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Archaeology Uncovers a Horticultural Mystery at Drayton Hall

Archaeology, Horticulture, Luke Pecoraro
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Figure 1: Salve Regina University’s Archaeology Field School excavates the northeast basement room of Drayton Hall in June of 2018.

An exciting mystery of archaeology and horticulture emerged from a old project in the basement of Drayton Hall which was readdressed this week. Luke Pecoraro, Drayton Hall’s new Director of Archaeology, fills you in on a green curiosity discovered during this work:

Archaeological testing in the northeast basement room at Drayton Hall was undertaken by Dr. Jon Marcoux of Salve Regina University and DHPT staff in June of 2018 to answer four basic research questions.  First, we hoped that excavations might reveal the source of this room’s persistent issues with moisture – perhaps an old well or cistern. Second, we wanted to identify any additional evidence for tile, brick, or stone floor surfaces. Third, we wanted to better understand the use-history of the room through artifacts and stratigraphy. Fourth, this project afforded us the rare opportunity to expose and document the foundations of two exterior walls and one interior wall.

Figure 2: Profile of the excavated unit, June 2018.

While not all of the questions could be definitively answered, the major issue of rising damp can be attributed to a pre-Drayton occupation of the property that the 1738 house sits atop. A boundary or drainage ditch from this earlier period, as well as a large stump hole contribute to water getting into the room and being retained due to the loose soil fill in both features [1, 2]. What’s more, a Late Woodland (A.D. 600 – 1200) pit feature (approx. 1.4 feet deep) was exposed on the southern side of the northeast basement room,  which yielded a handful of artifacts including coarse sand-tempered cord-marked pottery, in addition to a few indeterminately stamped and undecorated sherds [3].

Figure 3: This project yielded a handful of artifacts including coarse sand-tempered cord-marked pottery, in addition to a few indeterminately stamped and undecorated sherds.

Following the completion of the excavations, several issues arose that prevented the backfilling of the features and test units. This led to a fascinating (though unintended!) growth of native and non-native fern species in this room. [4]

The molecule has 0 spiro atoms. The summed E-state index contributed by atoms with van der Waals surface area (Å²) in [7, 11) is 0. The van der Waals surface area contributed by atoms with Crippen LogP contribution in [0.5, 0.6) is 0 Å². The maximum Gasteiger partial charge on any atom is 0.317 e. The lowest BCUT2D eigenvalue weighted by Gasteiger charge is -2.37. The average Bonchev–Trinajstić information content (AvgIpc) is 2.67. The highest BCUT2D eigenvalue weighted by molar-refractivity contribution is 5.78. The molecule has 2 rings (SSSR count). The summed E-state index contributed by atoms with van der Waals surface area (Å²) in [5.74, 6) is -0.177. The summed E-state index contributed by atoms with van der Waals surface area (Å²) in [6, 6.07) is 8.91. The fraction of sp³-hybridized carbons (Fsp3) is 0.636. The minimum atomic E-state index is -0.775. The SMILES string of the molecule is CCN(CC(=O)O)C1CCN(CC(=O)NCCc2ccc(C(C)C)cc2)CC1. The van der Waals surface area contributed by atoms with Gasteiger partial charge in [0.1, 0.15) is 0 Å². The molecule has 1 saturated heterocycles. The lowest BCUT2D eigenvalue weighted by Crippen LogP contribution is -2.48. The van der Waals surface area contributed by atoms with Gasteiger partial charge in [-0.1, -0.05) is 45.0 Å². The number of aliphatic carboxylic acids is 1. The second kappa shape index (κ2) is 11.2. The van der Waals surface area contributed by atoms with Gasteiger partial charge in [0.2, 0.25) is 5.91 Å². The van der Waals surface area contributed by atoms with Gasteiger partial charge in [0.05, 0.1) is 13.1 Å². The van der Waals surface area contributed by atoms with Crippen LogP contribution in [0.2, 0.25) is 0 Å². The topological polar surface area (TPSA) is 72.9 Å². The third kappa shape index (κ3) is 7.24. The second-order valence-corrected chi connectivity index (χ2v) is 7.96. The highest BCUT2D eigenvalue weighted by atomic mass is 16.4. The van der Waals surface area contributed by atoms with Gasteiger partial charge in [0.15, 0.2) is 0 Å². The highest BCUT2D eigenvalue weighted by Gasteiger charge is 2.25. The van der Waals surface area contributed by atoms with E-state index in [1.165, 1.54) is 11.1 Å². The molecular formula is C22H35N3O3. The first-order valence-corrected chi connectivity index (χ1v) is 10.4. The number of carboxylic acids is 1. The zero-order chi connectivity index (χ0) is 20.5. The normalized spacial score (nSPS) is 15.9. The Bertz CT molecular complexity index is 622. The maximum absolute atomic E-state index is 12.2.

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Figure 4: The same room with fern growth in October, 2021.

The fern growth reminds us that archaeology yields not only material objects, but gives insight into the natural world that the indigenous people and the Drayton family would have known. It is possible that wind-blown fern spores were the cause of this growth, but more likely that the spores were in the loose archaeological soils and sprouted once uncovered. Working with Eric Becker, Drayton Hall’s Manager of Horticulture and Modern Landscapes, the ferns are identified as examples of the Southern Wood Fern, Thelypteris kunthii, native to S.E. USA  [5] [letter A in photo] and Ebony spleenwort or brownstem spleenwort, Asplenium platyneuron (syn. Asplenium ebeneum) [letter B], native to Eastern USA. Our non-native fern, a Pteris fern, possible Ribbon Fern, Pteris multifida, is native to Japan. [6]

Figure 5: The same room, before this week’s backfill.

Figure 6: The non-native fern which grew in the basement alongside the native Southern Wood Ferns, a Pteris fern, possible Ribbon Fern, Pteris multifida, which is native to Japan.

This begs the question of the ribbon fern’s origins, how did it get here, and could it give us a clue to the usage of the room? Was it blown in, came with a migratory bird or is it related to 17th/18th c. storage of imported goods?

There is certainly never a dull moment for learning new things about Drayton Hall!

Luke J. Pecoraro, Director of Archaeology (